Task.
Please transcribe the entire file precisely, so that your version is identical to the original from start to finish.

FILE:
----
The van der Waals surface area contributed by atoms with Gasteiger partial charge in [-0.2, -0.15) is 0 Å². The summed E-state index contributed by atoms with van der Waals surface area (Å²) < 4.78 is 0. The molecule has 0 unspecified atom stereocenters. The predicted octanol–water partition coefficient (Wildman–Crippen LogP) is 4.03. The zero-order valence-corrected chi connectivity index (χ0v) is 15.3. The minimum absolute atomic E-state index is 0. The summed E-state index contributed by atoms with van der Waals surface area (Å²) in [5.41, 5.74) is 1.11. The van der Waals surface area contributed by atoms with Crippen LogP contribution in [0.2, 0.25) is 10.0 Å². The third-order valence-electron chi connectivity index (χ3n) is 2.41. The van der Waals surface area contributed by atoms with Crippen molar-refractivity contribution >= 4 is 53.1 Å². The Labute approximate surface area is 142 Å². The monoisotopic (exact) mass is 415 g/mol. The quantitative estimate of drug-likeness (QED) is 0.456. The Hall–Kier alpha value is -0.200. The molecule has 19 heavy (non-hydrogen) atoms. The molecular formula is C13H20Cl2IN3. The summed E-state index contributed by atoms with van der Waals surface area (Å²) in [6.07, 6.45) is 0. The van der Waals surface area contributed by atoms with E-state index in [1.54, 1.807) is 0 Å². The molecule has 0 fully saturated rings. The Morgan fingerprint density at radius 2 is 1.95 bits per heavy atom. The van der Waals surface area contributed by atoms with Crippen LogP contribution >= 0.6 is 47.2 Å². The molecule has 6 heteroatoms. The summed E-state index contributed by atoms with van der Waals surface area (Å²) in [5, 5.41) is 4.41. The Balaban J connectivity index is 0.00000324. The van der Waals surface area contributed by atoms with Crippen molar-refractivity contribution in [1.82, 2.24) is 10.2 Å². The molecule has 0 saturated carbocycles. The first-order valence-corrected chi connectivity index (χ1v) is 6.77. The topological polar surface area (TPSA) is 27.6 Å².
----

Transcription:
The van der Waals surface area contributed by atoms with Gasteiger partial charge in [-0.2, -0.15) is 0 Å². The summed E-state index contributed by atoms with van der Waals surface area (Å²) < 4.78 is 0. The molecule has 0 unspecified atom stereocenters. The predicted octanol–water partition coefficient (Wildman–Crippen LogP) is 4.03. The zero-order valence-corrected chi connectivity index (χ0v) is 15.3. The minimum absolute atomic E-state index is 0. The summed E-state index contributed by atoms with van der Waals surface area (Å²) in [5.41, 5.74) is 1.11. The van der Waals surface area contributed by atoms with Crippen LogP contribution in [0.2, 0.25) is 10.0 Å². The third-order valence-electron chi connectivity index (χ3n) is 2.41. The van der Waals surface area contributed by atoms with Crippen molar-refractivity contribution >= 4 is 53.1 Å². The Labute approximate surface area is 142 Å². The monoisotopic (exact) mass is 415 g/mol. The quantitative estimate of drug-likeness (QED) is 0.456. The Hall–Kier alpha value is -0.200. The molecule has 19 heavy (non-hydrogen) atoms. The molecular formula is C13H20Cl2IN3. The summed E-state index contributed by atoms with van der Waals surface area (Å²) in [6.07, 6.45) is 0. The van der Waals surface area contributed by atoms with E-state index in [1.54, 1.807) is 0 Å². The molecule has 0 fully saturated rings. The Morgan fingerprint density at radius 2 is 1.95 bits per heavy atom. The van der Waals surface area contributed by atoms with Crippen LogP contribution >= 0.6 is 47.2 Å². The molecule has 6 heteroatoms. The summed E-state index contributed by atoms with van der Waals surface area (Å²) in [5, 5.41) is 4.41. The Balaban J connectivity index is 0.00000324. The van der Waals surface area contributed by atoms with Crippen molar-refractivity contribution in [1.82, 2.24) is 10.2 Å². The molecule has 0 saturated carbocycles. The first-order valence-corrected chi connectivity index (χ1v) is 6.77. The topological polar surface area (TPSA) is 27.6 Å².